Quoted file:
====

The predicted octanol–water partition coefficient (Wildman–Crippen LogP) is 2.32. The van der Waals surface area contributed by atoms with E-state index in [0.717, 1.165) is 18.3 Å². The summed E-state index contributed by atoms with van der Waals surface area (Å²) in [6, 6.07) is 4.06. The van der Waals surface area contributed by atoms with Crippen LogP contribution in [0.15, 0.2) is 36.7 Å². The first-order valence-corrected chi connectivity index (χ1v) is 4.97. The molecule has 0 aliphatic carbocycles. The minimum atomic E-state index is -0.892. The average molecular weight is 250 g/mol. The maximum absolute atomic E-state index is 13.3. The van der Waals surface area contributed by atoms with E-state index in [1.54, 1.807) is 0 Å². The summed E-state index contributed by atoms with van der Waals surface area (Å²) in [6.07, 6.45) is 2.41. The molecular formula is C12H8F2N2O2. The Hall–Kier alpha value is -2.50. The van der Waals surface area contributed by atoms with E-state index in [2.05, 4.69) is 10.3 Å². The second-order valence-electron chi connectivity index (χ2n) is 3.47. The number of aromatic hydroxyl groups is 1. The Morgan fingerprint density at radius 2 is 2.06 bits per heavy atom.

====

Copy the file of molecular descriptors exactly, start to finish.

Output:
The predicted octanol–water partition coefficient (Wildman–Crippen LogP) is 2.32. The van der Waals surface area contributed by atoms with E-state index in [0.717, 1.165) is 18.3 Å². The summed E-state index contributed by atoms with van der Waals surface area (Å²) in [6, 6.07) is 4.06. The van der Waals surface area contributed by atoms with Crippen LogP contribution in [0.15, 0.2) is 36.7 Å². The first-order valence-corrected chi connectivity index (χ1v) is 4.97. The molecule has 0 aliphatic carbocycles. The minimum atomic E-state index is -0.892. The average molecular weight is 250 g/mol. The maximum absolute atomic E-state index is 13.3. The van der Waals surface area contributed by atoms with E-state index in [1.54, 1.807) is 0 Å². The summed E-state index contributed by atoms with van der Waals surface area (Å²) in [6.07, 6.45) is 2.41. The molecular formula is C12H8F2N2O2. The Hall–Kier alpha value is -2.50. The van der Waals surface area contributed by atoms with E-state index in [2.05, 4.69) is 10.3 Å². The second-order valence-electron chi connectivity index (χ2n) is 3.47. The number of aromatic hydroxyl groups is 1. The Morgan fingerprint density at radius 2 is 2.06 bits per heavy atom.